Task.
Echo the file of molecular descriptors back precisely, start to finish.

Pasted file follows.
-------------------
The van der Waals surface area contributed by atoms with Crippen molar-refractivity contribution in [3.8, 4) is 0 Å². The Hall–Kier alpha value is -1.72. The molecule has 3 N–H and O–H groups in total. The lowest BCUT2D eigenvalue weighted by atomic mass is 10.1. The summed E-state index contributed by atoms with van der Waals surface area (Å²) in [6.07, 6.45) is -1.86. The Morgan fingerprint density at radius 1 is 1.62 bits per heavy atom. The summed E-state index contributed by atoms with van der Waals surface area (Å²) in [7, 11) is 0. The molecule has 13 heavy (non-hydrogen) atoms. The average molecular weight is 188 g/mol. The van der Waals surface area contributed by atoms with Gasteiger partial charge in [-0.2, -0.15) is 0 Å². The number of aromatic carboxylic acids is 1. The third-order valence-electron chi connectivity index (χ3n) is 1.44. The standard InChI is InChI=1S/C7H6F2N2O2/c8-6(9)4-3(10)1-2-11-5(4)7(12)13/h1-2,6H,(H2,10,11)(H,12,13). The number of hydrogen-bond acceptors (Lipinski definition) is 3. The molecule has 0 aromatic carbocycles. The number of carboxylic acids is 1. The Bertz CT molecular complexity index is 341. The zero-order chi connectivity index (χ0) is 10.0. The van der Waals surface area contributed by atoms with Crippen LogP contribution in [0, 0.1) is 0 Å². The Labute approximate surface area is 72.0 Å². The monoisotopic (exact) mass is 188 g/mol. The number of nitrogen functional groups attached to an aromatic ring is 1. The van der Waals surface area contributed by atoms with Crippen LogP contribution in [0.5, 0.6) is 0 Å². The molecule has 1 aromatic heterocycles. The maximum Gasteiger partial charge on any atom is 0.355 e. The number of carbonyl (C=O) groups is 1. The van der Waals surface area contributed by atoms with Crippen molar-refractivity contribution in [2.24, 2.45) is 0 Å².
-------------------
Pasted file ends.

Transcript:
The van der Waals surface area contributed by atoms with Crippen molar-refractivity contribution in [3.8, 4) is 0 Å². The Hall–Kier alpha value is -1.72. The molecule has 3 N–H and O–H groups in total. The lowest BCUT2D eigenvalue weighted by atomic mass is 10.1. The summed E-state index contributed by atoms with van der Waals surface area (Å²) in [6.07, 6.45) is -1.86. The Morgan fingerprint density at radius 1 is 1.62 bits per heavy atom. The summed E-state index contributed by atoms with van der Waals surface area (Å²) in [7, 11) is 0. The molecule has 13 heavy (non-hydrogen) atoms. The average molecular weight is 188 g/mol. The van der Waals surface area contributed by atoms with Gasteiger partial charge in [-0.2, -0.15) is 0 Å². The number of aromatic carboxylic acids is 1. The third-order valence-electron chi connectivity index (χ3n) is 1.44. The standard InChI is InChI=1S/C7H6F2N2O2/c8-6(9)4-3(10)1-2-11-5(4)7(12)13/h1-2,6H,(H2,10,11)(H,12,13). The number of hydrogen-bond acceptors (Lipinski definition) is 3. The molecule has 0 aromatic carbocycles. The number of carboxylic acids is 1. The Bertz CT molecular complexity index is 341. The zero-order chi connectivity index (χ0) is 10.0. The van der Waals surface area contributed by atoms with Crippen LogP contribution in [0, 0.1) is 0 Å². The Labute approximate surface area is 72.0 Å². The monoisotopic (exact) mass is 188 g/mol. The number of nitrogen functional groups attached to an aromatic ring is 1. The van der Waals surface area contributed by atoms with Crippen LogP contribution in [0.5, 0.6) is 0 Å². The molecule has 1 aromatic heterocycles. The maximum Gasteiger partial charge on any atom is 0.355 e. The number of carbonyl (C=O) groups is 1. The van der Waals surface area contributed by atoms with Crippen molar-refractivity contribution in [2.24, 2.45) is 0 Å².